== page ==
A woman who identified herself as a teacher reminded the board that the district’s police had used batons to push back a crowd of protesters during a protest last fall against school closures, including some who said they were injured by officers. Those who said they were hurt have filed a lawsuit against the district alleging police used excessive force. The lawsuit is ongoing, the district’s general counsel Joshua Daniels told EdSource on March 5.

Johnson-Trammell told the board she has asked the district’s police Chief Jeff Godown to develop the plan for how the district could safely function without a police force, which she will present in September.

The 10-member police force responds to about 1,000 calls a semester from principals, students, family members and neighborhood residents related to emergencies or other service requests and works with about 57 campus security workers who are not police officers to keep staff and students safe, Godown told EdSource last Thursday.

Although those advocating for the elimination of district police said Oakland’s city police could handle emergencies if they come up, Godown said the city Police Department is understaffed and is so busy answering their own calls that they may not be able to respond quickly to schools.

“The constant rhetoric that the district’s police department contributes to the pipeline to prison is just not true,” he said, adding that he and his officers have good relationships with schools and arrest about two or three students per semester for high grade felonies. “The numbers of kids arrested are very low for the amount of calls that we handle.”

The cuts the board approved will help provide money for raises to employees in five unions that have not yet ratified new contracts, Johnson-Trammell said. Teachers received raises after their seven-day strike ended last year and members of the Service Employees International Union subsequently ratified a new contract with the district.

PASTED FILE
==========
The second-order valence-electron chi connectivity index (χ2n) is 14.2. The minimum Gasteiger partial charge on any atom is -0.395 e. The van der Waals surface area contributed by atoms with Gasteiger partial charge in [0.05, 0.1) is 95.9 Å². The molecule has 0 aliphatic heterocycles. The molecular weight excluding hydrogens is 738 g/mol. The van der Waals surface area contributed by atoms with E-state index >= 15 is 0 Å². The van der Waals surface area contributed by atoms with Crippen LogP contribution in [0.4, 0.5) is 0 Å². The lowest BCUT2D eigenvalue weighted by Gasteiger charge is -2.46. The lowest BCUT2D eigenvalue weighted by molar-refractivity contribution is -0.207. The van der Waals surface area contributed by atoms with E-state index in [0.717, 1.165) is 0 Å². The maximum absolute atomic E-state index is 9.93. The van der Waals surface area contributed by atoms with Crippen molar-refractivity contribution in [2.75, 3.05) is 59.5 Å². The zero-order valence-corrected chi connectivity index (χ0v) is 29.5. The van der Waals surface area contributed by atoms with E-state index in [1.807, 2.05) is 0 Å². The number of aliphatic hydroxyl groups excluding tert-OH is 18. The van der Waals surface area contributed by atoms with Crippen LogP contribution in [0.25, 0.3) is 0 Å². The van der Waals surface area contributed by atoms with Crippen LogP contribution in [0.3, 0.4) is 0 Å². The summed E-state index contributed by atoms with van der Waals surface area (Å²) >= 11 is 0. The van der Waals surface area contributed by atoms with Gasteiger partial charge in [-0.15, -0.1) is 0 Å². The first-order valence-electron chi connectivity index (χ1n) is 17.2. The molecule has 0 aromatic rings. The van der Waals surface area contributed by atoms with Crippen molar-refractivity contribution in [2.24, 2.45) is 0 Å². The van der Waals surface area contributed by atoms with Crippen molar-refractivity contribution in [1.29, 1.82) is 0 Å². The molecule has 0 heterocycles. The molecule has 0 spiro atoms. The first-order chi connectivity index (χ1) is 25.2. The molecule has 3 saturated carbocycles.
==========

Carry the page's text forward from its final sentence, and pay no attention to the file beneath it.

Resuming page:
The district is covering some of its deficit this year with reserves, but is committed to ending its practice of deficit-spending long-term. It expects to vote on contract settlements with two unions March 11 and hopes to come to agreements with the other three unions in the next few months.

In an effort to save more money, the board may also explore speeding up school closures and consolidations. By the end of March, the board expects to discuss a new list of schools that could be closed, merged or expanded, Johnson-Trammell told EdSource.

The district plans to make about $10 million more in cuts for 2021-22, but is holding off on identifying those until after the November election, in the hopes that voters may pass an initiative that would provide more money to school districts throughout the state.

* Editor’s Note: As a special project, EdSource is tracking developments in the Oakland Unified and West Contra Costa Unified School Districts as a way to illustrate some of the challenges facing other urban districts in California. West Contra Costa Unified includes Richmond, El Cerrito and several other East Bay communities.

Story originally published by EdSource.